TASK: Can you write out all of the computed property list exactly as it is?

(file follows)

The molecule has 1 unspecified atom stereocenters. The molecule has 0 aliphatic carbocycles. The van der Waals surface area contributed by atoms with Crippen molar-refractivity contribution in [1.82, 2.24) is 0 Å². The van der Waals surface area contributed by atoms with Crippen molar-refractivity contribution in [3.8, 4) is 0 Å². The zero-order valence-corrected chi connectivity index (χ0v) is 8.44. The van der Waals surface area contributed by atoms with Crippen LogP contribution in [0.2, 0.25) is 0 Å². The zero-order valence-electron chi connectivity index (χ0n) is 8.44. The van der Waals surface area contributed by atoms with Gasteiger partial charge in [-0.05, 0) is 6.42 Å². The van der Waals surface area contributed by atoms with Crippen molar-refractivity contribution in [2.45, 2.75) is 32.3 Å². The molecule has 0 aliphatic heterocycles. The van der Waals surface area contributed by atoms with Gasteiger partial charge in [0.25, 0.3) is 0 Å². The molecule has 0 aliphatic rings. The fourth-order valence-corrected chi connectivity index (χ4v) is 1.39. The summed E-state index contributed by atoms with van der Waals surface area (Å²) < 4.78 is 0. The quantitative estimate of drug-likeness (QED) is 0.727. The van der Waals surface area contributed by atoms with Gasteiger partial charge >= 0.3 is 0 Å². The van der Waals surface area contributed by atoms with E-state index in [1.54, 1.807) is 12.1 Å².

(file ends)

The molecule has 1 unspecified atom stereocenters. The molecule has 0 aliphatic carbocycles. The van der Waals surface area contributed by atoms with Crippen molar-refractivity contribution in [1.82, 2.24) is 0 Å². The van der Waals surface area contributed by atoms with Crippen molar-refractivity contribution in [3.8, 4) is 0 Å². The zero-order valence-corrected chi connectivity index (χ0v) is 8.44. The van der Waals surface area contributed by atoms with Crippen LogP contribution in [0.2, 0.25) is 0 Å². The zero-order valence-electron chi connectivity index (χ0n) is 8.44. The van der Waals surface area contributed by atoms with Gasteiger partial charge in [-0.05, 0) is 6.42 Å². The van der Waals surface area contributed by atoms with Crippen molar-refractivity contribution in [2.45, 2.75) is 32.3 Å². The molecule has 0 aliphatic heterocycles. The van der Waals surface area contributed by atoms with Gasteiger partial charge in [0.25, 0.3) is 0 Å². The molecule has 0 aliphatic rings. The fourth-order valence-corrected chi connectivity index (χ4v) is 1.39. The summed E-state index contributed by atoms with van der Waals surface area (Å²) < 4.78 is 0. The quantitative estimate of drug-likeness (QED) is 0.727. The van der Waals surface area contributed by atoms with Gasteiger partial charge >= 0.3 is 0 Å². The van der Waals surface area contributed by atoms with E-state index in [1.54, 1.807) is 12.1 Å².